By: Anne Haye, Care One Connect


We all have experienced stress at some point in our lives. If you haven't, then you should check your pulse.  If you drive, ever, then you have had to experience someone who may have cut you off in traffic.  Or maybe you have been behind someone driving really slow in the fast lane (that IS the left lane of the highway, in case you didn't know. :)   Seeing the long line of traffic for miles and miles behind you may be a good indicator that you need to switch lanes.  I am getting stressed right now thinking of it!


If you have a job, you have stress. If you have family, or deal with people, anywhere, you have stress.  It is sometimes caused when someone does something different than what you had planned.  Think about the last time you felt stressed out, or overwhelmed. Did someone or something interfere with your idea or project?  Did you feel negatively impacted because your idea was not chosen?  Did someone miss an important meeting you planned?  Is traffic causing you to be late to work? Are your children not following through on their homework or your "to do list"?  Stress happens.  It WILL happen.  It can happen in the blink of an eye....and how we deal with it, how we react to it, how we respond to people involved in it, can and will directly impact our relationships, our attitude, our reputation, and our outlook.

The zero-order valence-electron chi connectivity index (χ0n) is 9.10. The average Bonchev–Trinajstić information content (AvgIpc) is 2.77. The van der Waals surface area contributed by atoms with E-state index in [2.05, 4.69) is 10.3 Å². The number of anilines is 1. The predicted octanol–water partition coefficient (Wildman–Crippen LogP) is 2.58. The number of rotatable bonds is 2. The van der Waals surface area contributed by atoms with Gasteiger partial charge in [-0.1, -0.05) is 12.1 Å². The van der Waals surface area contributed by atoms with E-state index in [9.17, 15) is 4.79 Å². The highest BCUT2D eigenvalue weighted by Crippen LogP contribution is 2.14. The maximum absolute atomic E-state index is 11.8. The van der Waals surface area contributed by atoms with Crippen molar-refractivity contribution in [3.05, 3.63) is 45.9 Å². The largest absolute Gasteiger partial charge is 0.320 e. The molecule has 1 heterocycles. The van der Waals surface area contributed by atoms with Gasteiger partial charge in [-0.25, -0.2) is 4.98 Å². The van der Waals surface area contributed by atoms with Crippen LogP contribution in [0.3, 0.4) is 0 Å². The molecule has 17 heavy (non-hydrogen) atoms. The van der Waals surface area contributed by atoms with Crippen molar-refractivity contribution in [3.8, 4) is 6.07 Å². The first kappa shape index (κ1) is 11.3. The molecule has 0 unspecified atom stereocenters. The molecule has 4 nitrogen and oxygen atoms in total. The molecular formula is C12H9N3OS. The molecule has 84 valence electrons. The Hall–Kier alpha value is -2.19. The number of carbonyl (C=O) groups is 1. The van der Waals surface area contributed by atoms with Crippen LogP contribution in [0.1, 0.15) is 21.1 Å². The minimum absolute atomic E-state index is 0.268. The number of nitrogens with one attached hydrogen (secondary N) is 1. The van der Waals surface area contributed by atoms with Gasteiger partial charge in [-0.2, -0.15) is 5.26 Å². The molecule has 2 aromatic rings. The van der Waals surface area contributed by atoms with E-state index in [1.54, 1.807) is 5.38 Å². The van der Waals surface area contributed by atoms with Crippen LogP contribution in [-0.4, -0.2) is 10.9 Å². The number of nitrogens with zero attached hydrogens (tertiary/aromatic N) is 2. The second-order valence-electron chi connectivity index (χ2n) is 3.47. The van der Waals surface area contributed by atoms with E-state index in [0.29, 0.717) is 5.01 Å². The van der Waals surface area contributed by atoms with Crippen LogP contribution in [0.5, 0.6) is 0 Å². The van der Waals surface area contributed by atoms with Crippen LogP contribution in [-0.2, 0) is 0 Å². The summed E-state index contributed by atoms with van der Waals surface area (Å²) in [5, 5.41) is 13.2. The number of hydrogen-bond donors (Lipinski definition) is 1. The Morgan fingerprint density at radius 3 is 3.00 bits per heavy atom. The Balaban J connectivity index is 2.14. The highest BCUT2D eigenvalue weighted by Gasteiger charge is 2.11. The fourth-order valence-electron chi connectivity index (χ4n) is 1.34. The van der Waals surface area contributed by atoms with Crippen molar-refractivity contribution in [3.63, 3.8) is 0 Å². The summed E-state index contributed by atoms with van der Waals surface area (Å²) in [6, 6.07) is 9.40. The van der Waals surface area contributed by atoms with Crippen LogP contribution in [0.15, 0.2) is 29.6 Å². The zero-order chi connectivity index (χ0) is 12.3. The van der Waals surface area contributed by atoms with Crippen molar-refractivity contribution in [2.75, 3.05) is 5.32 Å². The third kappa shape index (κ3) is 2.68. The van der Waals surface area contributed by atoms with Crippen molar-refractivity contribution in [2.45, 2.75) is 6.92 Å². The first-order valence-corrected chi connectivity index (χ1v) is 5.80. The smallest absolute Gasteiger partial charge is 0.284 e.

Dealing with people...


1.  Take a deep breath- Stop.  Think. Ask yourself why this situation is stressful?  Ask yourself what you should do before you react.  Reacting and lashing out in anger or frustration is unhealthy and will not resolve the situation.  If this is a co-worker, you need to respond in a way that will enable a learning experience.  Sometimes people don't realize the impact their words and actions have on others, and bringing it to their attention (in a calm way) in order to bring about change or compromise, may help.  Reacting in anger and speaking out of anger will create a hostile environment and not be conducive to working together. 


2.  Pause before you hit "send".  Reacting to a situation via an email response immediately following the frustrating event is extremely dangerous.  Type out your response in a word document. Don't even type it in the body of an email... hitting send accidentally can be detrimental.  If something needs to be dealt with immediately, pick up the phone and talk, if face to face communication isn't possible.  Communication through email is void of emotion, but the reader will insert their own emotion, tone and meaning.  Exclamation points, all capital letters and emoticons can imply certain emotions... without them, many assumptions will be made. For example, " please stop :) " is very different from "PLEASE STOP!!!!!!"


3.  Be willing to give the benefit of the doubt.  If someone does something out of character, why not just assume they meant no harm?  People have bad days. People have lives outside of work.. and sometimes those lives get messy.  Why not come from a point of compassionate care and ask them if they are okay, rather than jump on their "bad mood" assuming that they are trying to hurt you.